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Melbourne Comedy Festival: Tom Ballard - Problematic

Tom Ballard, Problematic
Welcome to the bubble, where Tom is preaching to a packed-house choir of lefties. To be fair, he left his bubble once, but ended up on a documentary series with Dicko, David Oldfield and Natalie Imbruglia in remote Central Australia, so he’s back in North Fitzroy and may never leave again.

The bubble, of course, is when we surround ourselves with people we agree with; separated from the other side by an ocean of Facebook algorithm. Problematic is about trying to figure out how to be the best form of yourself when everyone in the room agrees with you.

Ballard is a smart guy, as anyone who listens to his podcast would know. A lot of this show plays with the kind of angry-white-guy-comedian schtick you can see all over the Comedy Festival, but at some point, Ballard’s shouting becomes more than just complaining; he’s passionate and fired up.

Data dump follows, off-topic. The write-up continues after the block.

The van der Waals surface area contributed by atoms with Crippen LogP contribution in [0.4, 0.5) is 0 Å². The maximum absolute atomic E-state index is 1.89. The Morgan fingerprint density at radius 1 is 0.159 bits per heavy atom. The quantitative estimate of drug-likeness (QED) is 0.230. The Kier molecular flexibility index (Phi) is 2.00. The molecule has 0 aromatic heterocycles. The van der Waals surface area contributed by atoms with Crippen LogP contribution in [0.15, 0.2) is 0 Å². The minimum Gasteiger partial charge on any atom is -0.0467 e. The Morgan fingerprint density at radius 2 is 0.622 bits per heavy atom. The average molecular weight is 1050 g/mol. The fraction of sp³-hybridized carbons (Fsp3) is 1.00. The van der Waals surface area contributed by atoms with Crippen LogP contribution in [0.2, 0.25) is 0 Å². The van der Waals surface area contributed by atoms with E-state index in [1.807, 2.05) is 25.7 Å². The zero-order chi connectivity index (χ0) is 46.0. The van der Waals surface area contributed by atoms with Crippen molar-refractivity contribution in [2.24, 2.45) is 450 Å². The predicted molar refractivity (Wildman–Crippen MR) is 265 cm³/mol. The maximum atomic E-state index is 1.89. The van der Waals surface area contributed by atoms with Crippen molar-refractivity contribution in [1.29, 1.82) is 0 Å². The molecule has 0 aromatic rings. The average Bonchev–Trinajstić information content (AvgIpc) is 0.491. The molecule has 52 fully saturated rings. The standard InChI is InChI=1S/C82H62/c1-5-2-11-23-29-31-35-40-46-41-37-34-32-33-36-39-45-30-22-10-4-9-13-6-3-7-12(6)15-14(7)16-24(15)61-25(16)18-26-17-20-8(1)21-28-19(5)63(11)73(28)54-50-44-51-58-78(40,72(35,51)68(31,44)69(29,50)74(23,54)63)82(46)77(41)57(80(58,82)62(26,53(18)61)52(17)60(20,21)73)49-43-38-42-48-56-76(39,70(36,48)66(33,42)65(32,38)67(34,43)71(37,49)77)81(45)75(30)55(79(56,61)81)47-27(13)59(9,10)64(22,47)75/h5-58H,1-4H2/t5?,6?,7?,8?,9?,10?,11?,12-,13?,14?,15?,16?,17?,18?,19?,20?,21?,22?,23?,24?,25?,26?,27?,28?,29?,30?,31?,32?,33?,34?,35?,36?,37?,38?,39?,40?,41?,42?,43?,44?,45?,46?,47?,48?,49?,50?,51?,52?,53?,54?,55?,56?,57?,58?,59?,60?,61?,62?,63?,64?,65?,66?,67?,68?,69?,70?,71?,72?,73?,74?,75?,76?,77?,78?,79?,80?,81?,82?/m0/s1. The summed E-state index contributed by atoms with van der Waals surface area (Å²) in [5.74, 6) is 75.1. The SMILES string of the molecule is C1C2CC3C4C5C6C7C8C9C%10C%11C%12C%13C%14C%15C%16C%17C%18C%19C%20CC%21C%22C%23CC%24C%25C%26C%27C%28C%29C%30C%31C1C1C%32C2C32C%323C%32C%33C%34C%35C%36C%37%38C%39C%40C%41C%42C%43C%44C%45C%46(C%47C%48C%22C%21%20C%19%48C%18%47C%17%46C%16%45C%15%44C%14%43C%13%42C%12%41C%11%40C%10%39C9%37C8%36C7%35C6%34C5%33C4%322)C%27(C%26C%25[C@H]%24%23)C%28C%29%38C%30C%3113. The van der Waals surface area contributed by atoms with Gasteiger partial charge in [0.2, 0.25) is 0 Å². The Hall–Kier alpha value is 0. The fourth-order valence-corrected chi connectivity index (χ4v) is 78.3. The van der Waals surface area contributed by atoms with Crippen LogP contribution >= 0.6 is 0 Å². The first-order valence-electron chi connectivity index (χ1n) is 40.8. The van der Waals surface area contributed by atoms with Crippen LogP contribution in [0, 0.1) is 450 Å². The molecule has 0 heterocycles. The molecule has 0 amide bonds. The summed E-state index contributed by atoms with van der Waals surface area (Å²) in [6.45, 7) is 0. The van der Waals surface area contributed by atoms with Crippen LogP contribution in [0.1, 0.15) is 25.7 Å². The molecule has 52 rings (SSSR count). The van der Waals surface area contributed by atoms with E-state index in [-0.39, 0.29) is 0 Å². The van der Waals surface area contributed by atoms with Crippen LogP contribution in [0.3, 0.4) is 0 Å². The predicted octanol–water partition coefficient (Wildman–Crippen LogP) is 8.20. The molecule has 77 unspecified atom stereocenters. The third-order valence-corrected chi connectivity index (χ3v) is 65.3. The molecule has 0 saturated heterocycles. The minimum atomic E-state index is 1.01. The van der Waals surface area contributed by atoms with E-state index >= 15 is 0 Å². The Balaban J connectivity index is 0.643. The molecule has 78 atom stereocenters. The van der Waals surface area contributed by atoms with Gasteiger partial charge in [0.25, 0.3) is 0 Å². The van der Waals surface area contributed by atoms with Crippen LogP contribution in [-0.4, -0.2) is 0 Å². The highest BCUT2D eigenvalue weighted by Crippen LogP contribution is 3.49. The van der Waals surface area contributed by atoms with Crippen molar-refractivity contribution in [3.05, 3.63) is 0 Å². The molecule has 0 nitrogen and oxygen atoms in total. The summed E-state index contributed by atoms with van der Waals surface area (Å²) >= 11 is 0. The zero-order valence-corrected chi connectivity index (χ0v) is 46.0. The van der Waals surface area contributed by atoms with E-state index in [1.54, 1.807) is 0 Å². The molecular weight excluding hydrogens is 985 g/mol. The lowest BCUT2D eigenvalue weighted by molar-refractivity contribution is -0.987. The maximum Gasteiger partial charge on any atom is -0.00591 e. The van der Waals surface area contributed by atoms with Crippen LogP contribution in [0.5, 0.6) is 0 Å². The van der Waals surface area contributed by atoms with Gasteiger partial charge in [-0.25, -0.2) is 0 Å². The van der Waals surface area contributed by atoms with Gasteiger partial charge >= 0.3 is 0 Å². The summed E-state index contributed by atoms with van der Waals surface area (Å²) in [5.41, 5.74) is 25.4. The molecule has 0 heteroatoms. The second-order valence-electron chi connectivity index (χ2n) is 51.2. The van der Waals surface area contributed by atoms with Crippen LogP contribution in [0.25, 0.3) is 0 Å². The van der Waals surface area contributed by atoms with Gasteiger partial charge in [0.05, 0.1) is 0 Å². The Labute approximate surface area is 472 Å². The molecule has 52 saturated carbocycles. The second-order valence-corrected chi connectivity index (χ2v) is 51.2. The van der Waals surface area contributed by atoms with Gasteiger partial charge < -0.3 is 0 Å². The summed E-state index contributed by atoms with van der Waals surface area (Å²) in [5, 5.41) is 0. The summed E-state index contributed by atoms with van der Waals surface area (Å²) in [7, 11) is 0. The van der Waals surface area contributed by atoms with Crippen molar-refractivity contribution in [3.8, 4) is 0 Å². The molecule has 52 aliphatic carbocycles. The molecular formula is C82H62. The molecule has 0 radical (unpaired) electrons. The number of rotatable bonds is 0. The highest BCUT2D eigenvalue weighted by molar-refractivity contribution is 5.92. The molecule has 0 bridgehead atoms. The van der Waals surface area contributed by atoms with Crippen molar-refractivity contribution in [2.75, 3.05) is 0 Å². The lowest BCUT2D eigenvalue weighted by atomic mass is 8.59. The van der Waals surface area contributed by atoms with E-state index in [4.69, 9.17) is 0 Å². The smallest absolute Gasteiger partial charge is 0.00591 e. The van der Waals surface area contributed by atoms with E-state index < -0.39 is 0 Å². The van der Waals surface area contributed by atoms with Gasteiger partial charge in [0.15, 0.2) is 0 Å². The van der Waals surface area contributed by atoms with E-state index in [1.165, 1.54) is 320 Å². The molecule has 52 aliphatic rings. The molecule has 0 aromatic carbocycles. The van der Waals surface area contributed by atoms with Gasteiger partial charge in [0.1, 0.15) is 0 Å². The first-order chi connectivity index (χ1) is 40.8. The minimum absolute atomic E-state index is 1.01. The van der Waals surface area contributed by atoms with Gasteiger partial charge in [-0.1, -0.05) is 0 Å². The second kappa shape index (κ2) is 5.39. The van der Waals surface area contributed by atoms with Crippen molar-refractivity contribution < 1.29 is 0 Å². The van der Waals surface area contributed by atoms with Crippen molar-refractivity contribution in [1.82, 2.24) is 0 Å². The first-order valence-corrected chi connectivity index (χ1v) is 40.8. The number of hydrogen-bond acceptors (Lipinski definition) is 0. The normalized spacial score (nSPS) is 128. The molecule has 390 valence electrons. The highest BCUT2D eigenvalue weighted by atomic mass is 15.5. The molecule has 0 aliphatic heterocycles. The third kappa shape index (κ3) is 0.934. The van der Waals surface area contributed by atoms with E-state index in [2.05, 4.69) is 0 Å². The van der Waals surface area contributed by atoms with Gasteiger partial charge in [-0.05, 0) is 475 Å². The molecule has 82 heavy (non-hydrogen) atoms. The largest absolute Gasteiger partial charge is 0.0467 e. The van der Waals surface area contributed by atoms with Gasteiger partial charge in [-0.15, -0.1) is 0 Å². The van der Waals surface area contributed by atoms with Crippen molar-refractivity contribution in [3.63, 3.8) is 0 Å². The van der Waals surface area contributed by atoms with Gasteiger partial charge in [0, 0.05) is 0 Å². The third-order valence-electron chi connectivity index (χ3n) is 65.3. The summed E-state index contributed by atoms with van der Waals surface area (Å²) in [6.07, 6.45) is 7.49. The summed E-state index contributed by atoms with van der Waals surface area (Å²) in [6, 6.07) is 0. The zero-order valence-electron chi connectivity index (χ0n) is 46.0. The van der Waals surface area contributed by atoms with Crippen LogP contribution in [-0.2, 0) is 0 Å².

“Who here likes political correctness?” And the audience was deathly silent.
“Who here hates political correctness?” No response again.

It’s the key to Problematic. Even people in Ballard’s bubble don’t know what to think about this loaded term and Tom spends a lot of time unpacking it. He’s angry about racism in politics and the rise of One Nation in Australia. He’s angry at Donald Trump being President. But is political correctness the saviour we need?

He’s also passionate about trying to get people to think about the words they use and how they deploy them. “Sticks and stones may break my bones, but words will never hurt me”. Ballard wonders why a primary school is allowing sticks and stones to break kids’ bones, while teaching them to toughen up in response to hate speech.

I’ve made this show sound super serious, but it’s really bloody hilarious.


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